If you were like me, you had your fingertips on Twitter all week as teams gathered in San Diego for this year’s winter meetings. Seeing all these huge trades and signings made me wonder what was General Manager Terry Ryan thinking, as no Twins news was breaking. There were rumors and rumblings on what moves the Twins could be seeking, but only one thing stayed the same: reports kept coming back to a free agent pitcher. Indeed, on December 11, the last day of meetings, the Twins struck a deal with starting pitcher Ervin Santana on a four-year, $55 million contract with a vesting option for 2019.
Santana, who has been contacted by the Twins before, scored the biggest free agent contract in Twins history after a pretty good 2014, when he went 14-10 with a 3.95 ERA and 179 strikeouts while in Atlanta. During his ten years in MLB, the 32-year-old has played with three teams, racking up 1,507 strikeouts and a combined record of 119-100. Santana, who made his only All-Star appearance in 2008, has exceeded 200 innings pitched several times that resulted in him pitching 14 complete games in his career, and one no-hitter in 2011.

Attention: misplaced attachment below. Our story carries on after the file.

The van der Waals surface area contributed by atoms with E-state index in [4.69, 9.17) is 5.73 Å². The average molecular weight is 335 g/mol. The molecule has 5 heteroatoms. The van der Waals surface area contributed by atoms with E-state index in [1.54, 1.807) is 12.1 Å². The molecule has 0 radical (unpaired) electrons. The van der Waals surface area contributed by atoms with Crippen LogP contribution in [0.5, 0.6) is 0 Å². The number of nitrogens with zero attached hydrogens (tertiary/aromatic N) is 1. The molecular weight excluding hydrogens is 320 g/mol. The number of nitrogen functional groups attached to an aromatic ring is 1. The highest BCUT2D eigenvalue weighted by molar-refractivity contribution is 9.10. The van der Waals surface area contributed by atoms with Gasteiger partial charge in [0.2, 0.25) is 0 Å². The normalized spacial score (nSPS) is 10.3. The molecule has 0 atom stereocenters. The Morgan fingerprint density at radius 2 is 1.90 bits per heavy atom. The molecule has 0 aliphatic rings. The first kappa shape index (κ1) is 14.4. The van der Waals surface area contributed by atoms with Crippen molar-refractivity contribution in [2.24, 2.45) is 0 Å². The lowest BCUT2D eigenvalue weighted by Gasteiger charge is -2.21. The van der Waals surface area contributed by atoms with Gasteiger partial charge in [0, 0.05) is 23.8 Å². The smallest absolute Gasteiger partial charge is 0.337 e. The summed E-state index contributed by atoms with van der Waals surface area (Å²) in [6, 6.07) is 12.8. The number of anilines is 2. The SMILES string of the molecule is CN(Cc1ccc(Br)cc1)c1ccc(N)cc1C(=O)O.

After signing right fielder Torii Hunter on December 3 to a significant contract, Ryan had to show his fan base that he was serious about improving pitching. I think the Twins are just about there in bringing in big-time pitchers, but the Twins must show us more as many teams in their division made a flurry of moves to compete. Hopefully, combining Santana with Phil Hughes, who won 16 games this past year, the Twins can climb in the standings. To do that though, the Twins must not be scared to continue shelling out the big dough for talent.
***In other news: the Blue Jays claimed Chris Colabello from the Twins on December 8. After being red-hot in April, Colabello, who had 6 home runs and 47 hits, slipped all the way to the minors in 2014. Another noteworthy development would be that the Twins lost left-handed pitcher Sean Gilmartin to the New York Mets in the Rule 5 Draft on Thursday, but picked up pitcher J.R. Graham from Atlanta.
Written by: Michael L. Sack